DEVELOPMENT AND VALIDATION OF A NUCLEAR FUEL CYCLE ANALYSIS TOOL: A FUTURE CODE

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  • ABSTRACT

    This paper presents the development and validation methods of the FUTURE (FUel cycle analysis Tool for nUcleaR Energy) code, which was developed for a dynamic material flow evaluation and economic analysis of the nuclear fuel cycle. This code enables an evaluation of a nuclear material flow and its economy for diverse nuclear fuel cycles based on a predictable scenario. The most notable virtue of this FUTURE code, which was developed using C# and MICROSOFT SQL DBMS, is that a program user can design a nuclear fuel cycle process easily using a standard process on the canvas screen through a drag-and-drop method. From the user’s point of view, this code is very easy to use thanks to its high flexibility. In addition, the new code also enables the maintenance of data integrity by constructing a database environment of the results of the nuclear fuel cycle analyses.


  • KEYWORD

    Nuclear Fuel Cycle , Material Flow , Code Validation , Software Development , Unit Process Module , Electricity Forecast , Fuel Cycle Process , Economic Analysis

  • 1. INTRODUCTION

    The most effective option for a nuclear fuel cycle should generally be selected in consideration of the political, economic, and social aspects of the particular country [1]. Since the nuclear accident in Fukushima, Japan, greater emphasis has been placed on the back-end nuclear fuel cycle. At present, every country that uses nuclear energy has attempted to induce a nuclear fuel cycle that is most appropriate to that country [2], and has expressed concerns on the management of spent fuel [3]. Hence, it is very important to develop a software tool that can enable nuclear fuel cycle analysts to analyze the material flow of the nuclear fuel cycle and its economy [4].

    Under these circumstances, the Korea Atomic Energy Research Institute has developed professional software for a nuclear fuel cycle analysis that can aid in inducing the optimum nuclear fuel cycle. This software was given the code name, FUTURE.

    The aim of this paper is to provide useful information on the development of a nuclear fuel cycle analysis code for nuclear fuel cycle researchers of each country that uses nuclear energy, by presenting the function of the FUTURE code and a calculation algorithm.

    Generally, when the entire nuclear fuel cycle is observed, the processing stage of the nuclear fuel cycle starts with the mining of uranium. Hence, in a time dependent dynamic model that takes the time concept into consideration, to know the quantity of uranium, which will be necessary in the future, is necessary to predict the amount of electric demand [5].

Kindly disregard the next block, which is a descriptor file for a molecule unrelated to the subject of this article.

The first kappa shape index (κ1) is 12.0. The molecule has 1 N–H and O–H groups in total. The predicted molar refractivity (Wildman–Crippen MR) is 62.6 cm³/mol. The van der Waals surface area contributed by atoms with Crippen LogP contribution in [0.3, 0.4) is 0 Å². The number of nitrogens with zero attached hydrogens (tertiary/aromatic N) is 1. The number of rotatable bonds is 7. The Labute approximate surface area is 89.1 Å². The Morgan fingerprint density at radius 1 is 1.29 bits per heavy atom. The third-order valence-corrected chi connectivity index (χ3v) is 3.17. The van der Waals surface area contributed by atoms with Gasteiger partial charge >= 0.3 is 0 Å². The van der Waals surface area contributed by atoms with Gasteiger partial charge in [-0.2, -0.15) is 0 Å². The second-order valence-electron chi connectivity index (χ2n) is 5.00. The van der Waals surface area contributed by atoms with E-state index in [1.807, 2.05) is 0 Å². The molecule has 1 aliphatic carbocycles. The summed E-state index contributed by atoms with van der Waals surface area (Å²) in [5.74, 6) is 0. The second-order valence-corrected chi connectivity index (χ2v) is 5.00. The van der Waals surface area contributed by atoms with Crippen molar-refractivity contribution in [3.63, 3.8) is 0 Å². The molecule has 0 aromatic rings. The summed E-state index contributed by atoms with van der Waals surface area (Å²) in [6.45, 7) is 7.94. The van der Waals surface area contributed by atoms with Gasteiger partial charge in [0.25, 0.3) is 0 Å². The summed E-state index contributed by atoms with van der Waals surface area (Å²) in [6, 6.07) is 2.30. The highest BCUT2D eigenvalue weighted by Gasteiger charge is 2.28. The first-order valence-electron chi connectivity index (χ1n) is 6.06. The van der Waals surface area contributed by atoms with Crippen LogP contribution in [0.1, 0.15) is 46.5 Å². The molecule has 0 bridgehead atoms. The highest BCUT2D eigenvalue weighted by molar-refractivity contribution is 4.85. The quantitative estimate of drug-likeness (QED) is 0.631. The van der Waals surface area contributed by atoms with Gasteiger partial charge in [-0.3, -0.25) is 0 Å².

The nuclear fuel cycle analysis code, called FUTURE, is a software that can be used to design and analyze the processing stage of the nuclear fuel cycle easily by considering the entire nuclear fuel cycle from the prediction of the quantity of the electric demands to the disposal of the spent fuel, which has the virtue of enabling a small number of professional research personnel to carry out a nuclear fuel cycle analysis.

    This software is a research support tool that can be used to evaluate the material flow of each nuclear fuel cycle and its economy by comparing the calculation results with the scenario, and to solve an interface problem that might occur among researchers. With this software, a dynamic simulation is also possible, which allows the setting of a scenario that can be applied separately depending on its technological and economic level to calculate the material flow to which the time concept is applied. Hence, it is possible for a code user to design the front-end and back-end processes of a nuclear fuel cycle process easily and constitute diverse nuclear fuel cycle scenarios by modeling nuclear materials that should be managed through out the entire nuclear fuel cycle. Furthermore, the new code also allows the selection of a part of the processes that are set in the front-end and back-end relationship within a scenario for the simulation and detailed monitoring of the material flow to carry out a more precise analysis [6].

    The FUTURE code can monitor and store not only the nuclear materials that are input and output by processes from the prediction of the electric demands to the disposal, but also the values of the parameters. For example, the code has a function that allows a user to check the resulting values of a primary simulation before modifying the values of input variables to continue the simulation [7], which enables an analysis of diverse cases that can occur from the point of a nuclear fuel cycle process. In this paper, a detailed material flow algorithm for this kind of nuclear fuel cycle processing stage is presented. High-level programming software used to develop this code includes Microsoft Visual C#, Microsoft Windows Presentation Framework (Library), and Microsoft SQL Server.

    2. FUNCTION OF FUTURE CODE

    The FUTURE code allows a code user to easily change the linkage relationship between processes toward a desirable direction. Accordingly, a researcher can evaluate various nuclear fuel cycle options promptly, as the material flow can be easily grasped through the nuclear fuel cycle processing stage while changing the input data. In other words, the usefulness, flexibility, and user-oriented convenience of the code have been enhanced.

    The new code also provides data management functions.

    It allows an individual user to independently check the evaluation data from a personal computer, and use such data freely when it is needed using data search functions [8].